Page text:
Politics - Federal

Uncivil War (of Words)

By Jason Leach
Published September 27, 2005

Is there a civil war in Canada's future?

Probably not, but likely some harsh banter and serious separation talk. No, not from Quebec, but the West. As a recent study by TD Economic's confirms, western Canada stands to weather the upcoming energy crisis much easier than those of us in Central Canada.

The reason, quite simply, is due to the abundance of energy supplies in the West combined with energy-intensive manufacturing uses in Central Canada. Another factor that can't be ignored is the horrendous proliferation of suburban sprawl in southern Ontario and Quebec, which will certainly feel the hit as prices rise.

Mind you, many suburbanites could help their own cause by not running their air conditioners at 19 degrees all day long and not choosing to buy the biggest, gas-wasting SUV that comes out every few years.

Beyond that, the job sector is going to really take a hit in southern Ontario. We have become completely dependent on exporting to the U.S., which has worked fine in recent years due to our low dollar and their refusal to actually make anything in America anymore. However, their economy is much closer to collapse than ours, and the effects will be felt in Canada -­ specifically Ontario.

Recently, grumbling has begun to come out of Ontario regarding the windfalls that are sure to grow in upcoming years in Alberta. The suggestion has been made that Alberta should pay us some of that windfall since 'it's pure luck that landed them in oil'.

For the record, Alberta does pay into a national program with some of their oil money, and let's not forget that they are a part of Canada. Having our own oil will put us in a slightly better position than the U.S. in the future. That is, if Alberta and B.C. don't get fed up with this country and decide to bail to America.

The more Ontario whines and starts making ridiculous demands from the West, the more likely they are to say 'we've had enough. It's time to move south.' Don't think for a moment that the U.S. isn't just waiting for the perfect time to come alongside Western Canada with some sweet offers to join their country and bring them some much-needed oil.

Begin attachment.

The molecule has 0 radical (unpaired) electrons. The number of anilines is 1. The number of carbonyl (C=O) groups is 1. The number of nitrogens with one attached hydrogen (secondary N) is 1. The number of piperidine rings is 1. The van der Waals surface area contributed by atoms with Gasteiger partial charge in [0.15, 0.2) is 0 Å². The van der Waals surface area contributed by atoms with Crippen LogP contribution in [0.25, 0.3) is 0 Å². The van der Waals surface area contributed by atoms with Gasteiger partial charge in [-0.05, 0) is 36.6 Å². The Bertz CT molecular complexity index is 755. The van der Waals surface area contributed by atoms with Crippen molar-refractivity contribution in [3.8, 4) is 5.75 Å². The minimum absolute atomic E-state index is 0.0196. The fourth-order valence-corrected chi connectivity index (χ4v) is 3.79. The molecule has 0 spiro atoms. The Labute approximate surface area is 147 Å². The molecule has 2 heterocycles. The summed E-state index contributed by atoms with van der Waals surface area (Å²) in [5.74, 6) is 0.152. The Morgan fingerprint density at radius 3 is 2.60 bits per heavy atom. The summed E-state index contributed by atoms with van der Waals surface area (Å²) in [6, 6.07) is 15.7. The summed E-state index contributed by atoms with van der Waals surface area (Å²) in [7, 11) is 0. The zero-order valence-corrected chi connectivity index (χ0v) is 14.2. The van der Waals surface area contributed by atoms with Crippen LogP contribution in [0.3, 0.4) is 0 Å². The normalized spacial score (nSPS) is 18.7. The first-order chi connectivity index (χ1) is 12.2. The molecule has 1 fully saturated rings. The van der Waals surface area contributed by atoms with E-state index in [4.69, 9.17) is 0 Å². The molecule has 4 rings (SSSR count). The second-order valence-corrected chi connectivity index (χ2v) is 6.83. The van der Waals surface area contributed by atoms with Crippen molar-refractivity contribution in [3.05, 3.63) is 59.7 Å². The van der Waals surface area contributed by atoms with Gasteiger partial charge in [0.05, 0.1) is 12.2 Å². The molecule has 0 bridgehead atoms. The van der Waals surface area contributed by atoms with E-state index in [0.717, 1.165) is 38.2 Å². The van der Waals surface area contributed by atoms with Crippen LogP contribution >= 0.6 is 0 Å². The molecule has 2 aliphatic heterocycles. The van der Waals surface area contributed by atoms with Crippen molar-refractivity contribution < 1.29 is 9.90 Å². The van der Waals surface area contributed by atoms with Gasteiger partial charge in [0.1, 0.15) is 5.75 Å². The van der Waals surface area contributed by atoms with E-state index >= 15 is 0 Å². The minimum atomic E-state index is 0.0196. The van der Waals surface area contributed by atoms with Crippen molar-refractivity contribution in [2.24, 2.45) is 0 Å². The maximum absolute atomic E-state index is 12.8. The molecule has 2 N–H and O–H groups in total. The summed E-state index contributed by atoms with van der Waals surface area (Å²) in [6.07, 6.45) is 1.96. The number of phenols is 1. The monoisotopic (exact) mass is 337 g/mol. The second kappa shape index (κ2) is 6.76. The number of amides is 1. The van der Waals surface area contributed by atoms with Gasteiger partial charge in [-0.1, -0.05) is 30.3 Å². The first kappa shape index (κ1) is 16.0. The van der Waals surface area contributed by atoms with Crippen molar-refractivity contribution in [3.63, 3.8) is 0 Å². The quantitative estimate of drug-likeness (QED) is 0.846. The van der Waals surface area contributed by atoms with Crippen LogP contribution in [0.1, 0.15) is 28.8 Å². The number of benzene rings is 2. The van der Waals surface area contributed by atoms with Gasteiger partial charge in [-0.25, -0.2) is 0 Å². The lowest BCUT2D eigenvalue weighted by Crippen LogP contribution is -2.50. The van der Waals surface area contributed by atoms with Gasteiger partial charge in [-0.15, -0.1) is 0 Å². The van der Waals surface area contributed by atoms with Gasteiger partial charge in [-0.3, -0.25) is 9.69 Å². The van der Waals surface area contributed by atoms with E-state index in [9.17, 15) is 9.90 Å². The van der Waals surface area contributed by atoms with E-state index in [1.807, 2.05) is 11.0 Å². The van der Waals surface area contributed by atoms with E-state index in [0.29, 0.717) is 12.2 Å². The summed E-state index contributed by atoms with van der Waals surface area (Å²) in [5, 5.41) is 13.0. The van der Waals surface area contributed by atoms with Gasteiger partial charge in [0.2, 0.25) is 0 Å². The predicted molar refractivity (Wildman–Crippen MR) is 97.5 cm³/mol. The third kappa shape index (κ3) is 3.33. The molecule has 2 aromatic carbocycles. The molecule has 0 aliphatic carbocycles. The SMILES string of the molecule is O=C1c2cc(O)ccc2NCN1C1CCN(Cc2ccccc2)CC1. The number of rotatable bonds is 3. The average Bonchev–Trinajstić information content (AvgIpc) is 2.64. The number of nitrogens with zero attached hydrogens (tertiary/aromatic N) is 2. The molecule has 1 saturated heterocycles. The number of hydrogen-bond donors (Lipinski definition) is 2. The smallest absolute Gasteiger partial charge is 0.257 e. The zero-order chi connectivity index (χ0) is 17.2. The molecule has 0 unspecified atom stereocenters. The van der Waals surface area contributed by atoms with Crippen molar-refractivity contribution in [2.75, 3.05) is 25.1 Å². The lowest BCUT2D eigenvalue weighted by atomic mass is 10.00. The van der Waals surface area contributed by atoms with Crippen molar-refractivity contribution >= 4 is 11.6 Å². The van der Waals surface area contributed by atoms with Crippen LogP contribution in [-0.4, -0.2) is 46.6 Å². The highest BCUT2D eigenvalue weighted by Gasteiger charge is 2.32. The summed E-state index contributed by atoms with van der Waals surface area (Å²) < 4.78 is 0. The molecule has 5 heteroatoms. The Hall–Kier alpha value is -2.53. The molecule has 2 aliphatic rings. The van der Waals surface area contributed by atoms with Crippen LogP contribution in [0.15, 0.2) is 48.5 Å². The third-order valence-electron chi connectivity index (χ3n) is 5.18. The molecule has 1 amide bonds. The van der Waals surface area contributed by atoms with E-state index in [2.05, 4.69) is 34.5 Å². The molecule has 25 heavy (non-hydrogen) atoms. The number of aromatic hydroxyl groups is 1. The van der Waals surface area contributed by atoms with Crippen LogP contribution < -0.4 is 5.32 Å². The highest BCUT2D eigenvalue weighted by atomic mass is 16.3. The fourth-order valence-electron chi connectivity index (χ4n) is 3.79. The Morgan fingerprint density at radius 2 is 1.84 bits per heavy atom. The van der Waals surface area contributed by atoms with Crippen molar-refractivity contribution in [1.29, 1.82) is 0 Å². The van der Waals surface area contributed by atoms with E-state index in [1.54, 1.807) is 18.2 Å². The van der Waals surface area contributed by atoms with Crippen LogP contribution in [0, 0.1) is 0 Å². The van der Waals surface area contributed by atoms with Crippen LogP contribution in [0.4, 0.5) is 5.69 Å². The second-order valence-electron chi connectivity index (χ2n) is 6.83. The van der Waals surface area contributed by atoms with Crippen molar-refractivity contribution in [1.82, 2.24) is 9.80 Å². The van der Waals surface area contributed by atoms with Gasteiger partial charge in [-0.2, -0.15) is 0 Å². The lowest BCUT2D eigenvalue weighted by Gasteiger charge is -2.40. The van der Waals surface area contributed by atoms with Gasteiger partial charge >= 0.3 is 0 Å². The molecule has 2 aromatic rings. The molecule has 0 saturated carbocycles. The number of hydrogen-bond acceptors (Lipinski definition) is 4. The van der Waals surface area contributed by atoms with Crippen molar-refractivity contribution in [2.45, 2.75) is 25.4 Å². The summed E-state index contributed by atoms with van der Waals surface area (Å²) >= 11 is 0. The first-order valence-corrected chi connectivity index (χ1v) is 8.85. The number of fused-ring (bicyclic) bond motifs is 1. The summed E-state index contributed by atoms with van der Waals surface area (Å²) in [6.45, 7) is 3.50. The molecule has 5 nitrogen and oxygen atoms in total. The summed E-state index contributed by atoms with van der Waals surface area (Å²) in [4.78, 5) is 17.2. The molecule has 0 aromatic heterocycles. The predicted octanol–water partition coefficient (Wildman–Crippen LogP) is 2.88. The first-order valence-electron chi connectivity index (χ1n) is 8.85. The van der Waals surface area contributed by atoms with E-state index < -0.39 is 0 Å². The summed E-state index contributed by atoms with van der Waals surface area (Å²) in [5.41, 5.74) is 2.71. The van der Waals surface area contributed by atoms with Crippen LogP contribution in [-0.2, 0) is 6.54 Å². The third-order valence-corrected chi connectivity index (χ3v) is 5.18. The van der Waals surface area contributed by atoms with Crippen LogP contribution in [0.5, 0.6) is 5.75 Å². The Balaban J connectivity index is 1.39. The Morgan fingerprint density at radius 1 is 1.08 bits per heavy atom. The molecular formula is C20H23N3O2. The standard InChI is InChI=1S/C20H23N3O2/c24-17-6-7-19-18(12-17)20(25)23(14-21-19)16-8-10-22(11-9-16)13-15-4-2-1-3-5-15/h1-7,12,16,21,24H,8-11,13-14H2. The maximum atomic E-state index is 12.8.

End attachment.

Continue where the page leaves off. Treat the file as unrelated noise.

For those of you who think I'm crazy, let's chat in twenty years. I'd be shocked if we don't end up traveling down this road.

Anyone who's ever spent time out West will know that they have felt alienated and cut off from the rest of Canada for years. I mean, until the last federal election, folks in B.C. could turn on their TV and see who the next Prime Minister was before even going to vote. I'd feel like my voice doesn't really count either.

I find it rather arrogant and ignorant of Ontarians to start crying and bellyaching about Alberta's newfound wealth and prospects for growth. If you study the growth of most major cities and countries in the world, you will find that natural resources are almost always what propels that growth and success, until of course, the resource is spent and the economy shifts to a manufacturing or high tech base. Ontario is no different.

Ontario was lucky to be right next door to the largest industrial sector in the U.S. many years ago. Niagara Falls just happened to be here, enabling us to become the first region in Canada with electricity. In fact, Hamilton had electricity before any other city in Canada.

Our mining industry in the North, along with vast amounts of water and lumber, were major factors for our early growth in Canada. We secured our position as the dominant region thanks to our abundant natural resources and wise developments - such as the railroad offering quick connections to New York, Quebec, and the US Midwest.

We have enjoyed several decades as Canada's economic engine. We have no right to turn on Alberta simply because their natural resources are allowing them to surpass us and become Canada's major region for the foreseeable future.

Keep in mind that if expert predictions are correct, Alberta will be devastated in the future as the oil economy really begins to collapse and leaves scattered remains of once-successful cities and regions all over the world that were dependent on the resource.

It would be better for us to at least have them in our country instead of losing them to America in the meantime.

Jason Leach was born and raised in the Hammer and currently lives downtown with his wife and children. You can follow him on twitter.


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